Immunohistochemical analyses revealed that these inclusions were positive for albumin (Fig. 2A) and IgG (Fig. 2B). Most of the inclusions were negative for LAMP-1 (Fig. 2C) and LAMP-2 (Fig. 2D), though some were very weakly positive for LAMP-2. By contrast, phospholipidosis-affected rat hepatocytes, which were filled with phospholipid-containing lysosomes and used as a positive control, were strongly positive for both LAMP-1 (Fig. 2E) and LAMP-2 (Fig. 2F). LAMP-1-positive granules were barely visible in the normal rat liver (Fig. 2G), while LAMP-2-positive granules could be seen even in normal hepatocytes (Fig. 2H). Some of the cytoplasmic vacuoles were also positive for albumin and IgG (Figs. 2A and 2B). Moreover, some smaller vacuoles were positive for LAMP-2 (Fig. 2D).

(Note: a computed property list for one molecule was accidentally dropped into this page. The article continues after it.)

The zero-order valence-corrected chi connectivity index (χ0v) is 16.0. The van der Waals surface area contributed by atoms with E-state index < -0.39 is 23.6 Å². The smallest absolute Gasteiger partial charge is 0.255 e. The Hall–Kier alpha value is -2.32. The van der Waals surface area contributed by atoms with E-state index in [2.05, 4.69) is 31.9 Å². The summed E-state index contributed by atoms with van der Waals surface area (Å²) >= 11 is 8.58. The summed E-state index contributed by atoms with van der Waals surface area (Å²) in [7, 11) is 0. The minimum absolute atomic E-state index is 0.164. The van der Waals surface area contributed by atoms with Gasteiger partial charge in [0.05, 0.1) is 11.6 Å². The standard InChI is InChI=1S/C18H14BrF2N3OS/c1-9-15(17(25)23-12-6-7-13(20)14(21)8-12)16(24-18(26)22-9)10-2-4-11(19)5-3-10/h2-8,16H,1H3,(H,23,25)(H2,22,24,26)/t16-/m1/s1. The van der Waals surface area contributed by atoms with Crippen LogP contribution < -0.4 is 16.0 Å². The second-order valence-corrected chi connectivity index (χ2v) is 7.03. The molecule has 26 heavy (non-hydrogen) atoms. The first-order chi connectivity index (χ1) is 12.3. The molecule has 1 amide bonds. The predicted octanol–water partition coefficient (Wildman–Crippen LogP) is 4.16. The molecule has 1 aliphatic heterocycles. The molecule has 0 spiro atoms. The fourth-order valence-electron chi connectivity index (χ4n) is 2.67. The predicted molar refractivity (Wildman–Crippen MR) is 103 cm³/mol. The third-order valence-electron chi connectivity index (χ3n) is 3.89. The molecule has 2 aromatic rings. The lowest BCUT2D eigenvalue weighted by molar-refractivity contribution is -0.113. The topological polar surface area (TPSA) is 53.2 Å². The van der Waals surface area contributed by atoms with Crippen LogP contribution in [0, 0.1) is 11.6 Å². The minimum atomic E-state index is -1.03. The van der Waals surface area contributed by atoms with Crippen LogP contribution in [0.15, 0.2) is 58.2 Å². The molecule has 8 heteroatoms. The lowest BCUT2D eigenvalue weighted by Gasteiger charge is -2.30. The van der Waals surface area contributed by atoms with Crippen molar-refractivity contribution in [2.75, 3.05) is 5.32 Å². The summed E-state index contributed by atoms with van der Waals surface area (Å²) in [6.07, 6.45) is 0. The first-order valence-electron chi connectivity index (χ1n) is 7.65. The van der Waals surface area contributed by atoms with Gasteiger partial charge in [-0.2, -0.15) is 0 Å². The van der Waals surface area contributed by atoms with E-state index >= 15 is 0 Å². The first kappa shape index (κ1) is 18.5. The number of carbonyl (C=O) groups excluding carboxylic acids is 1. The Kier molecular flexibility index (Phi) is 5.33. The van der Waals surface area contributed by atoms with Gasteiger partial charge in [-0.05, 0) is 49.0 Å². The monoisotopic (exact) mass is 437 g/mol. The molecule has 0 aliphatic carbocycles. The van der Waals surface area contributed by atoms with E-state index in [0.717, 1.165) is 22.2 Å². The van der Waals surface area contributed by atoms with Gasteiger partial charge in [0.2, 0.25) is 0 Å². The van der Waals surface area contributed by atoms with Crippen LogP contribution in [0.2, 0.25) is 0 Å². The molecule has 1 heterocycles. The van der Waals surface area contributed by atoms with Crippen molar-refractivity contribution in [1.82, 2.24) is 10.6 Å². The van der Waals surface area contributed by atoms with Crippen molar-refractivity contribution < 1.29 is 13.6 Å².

Ultrastructurally, the inclusions were surrounded by limiting membranes and composed of moderately electron dense, homogenous materials (Fig. 3). On the other hand, the vacuoles did not have obvious membranes and were filled with electron lucent, flocculent materials. Also, some inclusions and vacuoles contained debris of unknown origin (Figs. 3A, 3C). Thus, these inclusions were judged to be intracytoplasmic blood plasma inclusions.

In the rat liver, other structures such as mallory bodies and giant mitochondria are also observed as eosinophilic cytoplasmic inclusions. Mallory bodies are suggested to result from condensation or collapse of intermediate filaments4, and ultrastructurally they are composed of fibrous materials3, unlike the present case. Giant mitochondria are negative for PAS staining, and their double membranes and cristae can be observed in ultrastructural analysis8. Moreover, none of the common rat viruses are associated with hepatocytic intracytoplasmic inclusions5.